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Having thus established himself in power, his first obect was to abolish all remembrance of the two preceding days, in which a revolution in the state had been canvassed. Accordingly, he passed an act of perpetual oblivion and pardon for everything said or done during that time; and this he faithfully observed, with the exception only of putting to death a few tribunes and centurions concerned in the conspiracy against Caius, both as an example, and because he understood that they had also planned his own death. He now turned his own thoughts towards paying respect to the memory of his relations. His most solemn and unusual oath was "By Augustus." He prevailed upon the senate to decree divine honours to his grandmother Livia, with a chariot in the Circensian procession drawn by elephants, as had been appointed for Augustus, 1 and public offerings to the shades of his parents. Besides which, he instituted Circensian games for his father, to be celebrated every year, upon his birthday, and, for his mother, a chariot to be drawn through the circus; with the title of Augusta, which had been refused by his grandmother. 2 To the memory of his brother, 3 to which, upon all occasions, he showed a great regard, he gave a Greek comedy, to be exhibited in the public diversions at Naples, 4 and awarded the crown for it, according to the sentence of the judges in that solemnity. Nor did he omit to make honourable and grateful mention of Mark Antony; declaring by a proclamation, "That he the more earnestly insisted upon the observation of his father Drusus's birth-day, because it was likewise that of his grandfather Antony." He completed the marble arch near Pompey's theatre, which had formerly been decreed by the senate in honour of Tiberius, but which had been neglected.5 And though he cancelled all the acts of Caius, yet he forbad the day of his assassination, notwithstanding it was that of his own accession to the empire, to be reckoned amongst the festivals.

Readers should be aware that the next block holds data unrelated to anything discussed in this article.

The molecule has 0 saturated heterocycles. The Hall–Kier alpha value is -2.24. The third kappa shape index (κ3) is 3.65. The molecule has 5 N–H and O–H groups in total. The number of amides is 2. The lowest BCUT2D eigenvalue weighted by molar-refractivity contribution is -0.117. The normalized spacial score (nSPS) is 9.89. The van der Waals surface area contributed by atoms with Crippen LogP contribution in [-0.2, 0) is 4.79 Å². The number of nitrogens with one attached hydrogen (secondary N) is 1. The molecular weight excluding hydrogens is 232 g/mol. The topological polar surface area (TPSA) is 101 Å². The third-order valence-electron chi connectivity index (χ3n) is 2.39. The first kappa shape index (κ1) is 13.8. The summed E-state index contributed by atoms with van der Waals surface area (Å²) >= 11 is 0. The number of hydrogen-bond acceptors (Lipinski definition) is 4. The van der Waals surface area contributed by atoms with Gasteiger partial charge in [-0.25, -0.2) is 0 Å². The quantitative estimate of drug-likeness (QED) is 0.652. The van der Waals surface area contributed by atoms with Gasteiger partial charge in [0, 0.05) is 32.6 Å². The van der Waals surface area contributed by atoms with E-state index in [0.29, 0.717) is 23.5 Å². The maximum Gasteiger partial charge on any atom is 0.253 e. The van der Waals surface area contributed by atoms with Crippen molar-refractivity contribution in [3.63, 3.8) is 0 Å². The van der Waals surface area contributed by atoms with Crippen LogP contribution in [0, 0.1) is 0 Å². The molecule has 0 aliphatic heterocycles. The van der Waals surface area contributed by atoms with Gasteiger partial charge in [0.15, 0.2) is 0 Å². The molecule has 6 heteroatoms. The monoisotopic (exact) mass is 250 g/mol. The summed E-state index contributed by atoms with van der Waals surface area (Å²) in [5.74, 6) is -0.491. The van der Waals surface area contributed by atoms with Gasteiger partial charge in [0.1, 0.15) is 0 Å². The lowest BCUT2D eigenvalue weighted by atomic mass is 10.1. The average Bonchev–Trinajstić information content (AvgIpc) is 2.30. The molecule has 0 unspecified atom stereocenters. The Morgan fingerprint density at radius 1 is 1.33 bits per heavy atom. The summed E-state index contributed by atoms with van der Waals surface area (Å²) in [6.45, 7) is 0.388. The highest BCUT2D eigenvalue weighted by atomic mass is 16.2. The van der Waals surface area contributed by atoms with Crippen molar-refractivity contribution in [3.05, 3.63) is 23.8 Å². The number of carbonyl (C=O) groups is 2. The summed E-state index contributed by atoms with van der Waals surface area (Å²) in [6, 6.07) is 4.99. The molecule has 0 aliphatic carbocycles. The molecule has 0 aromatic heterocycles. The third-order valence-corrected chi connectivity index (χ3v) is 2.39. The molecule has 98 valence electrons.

1 See AUGUSTUS, cc. xliii., xlv.
2 Ib. c. xcix.
5 This arch was erected in memory of the standards (the eagles) lost by Varus, in Germany, having been recovered by Germanicus under the auspices of Tiberius. See his Life, c. xlvii.; and Tacit. Annal. ii. 41. It seems to have stood at the foot of the Capitol, on the side of the Forum, near the temple of Concord; but there are no remains of it.
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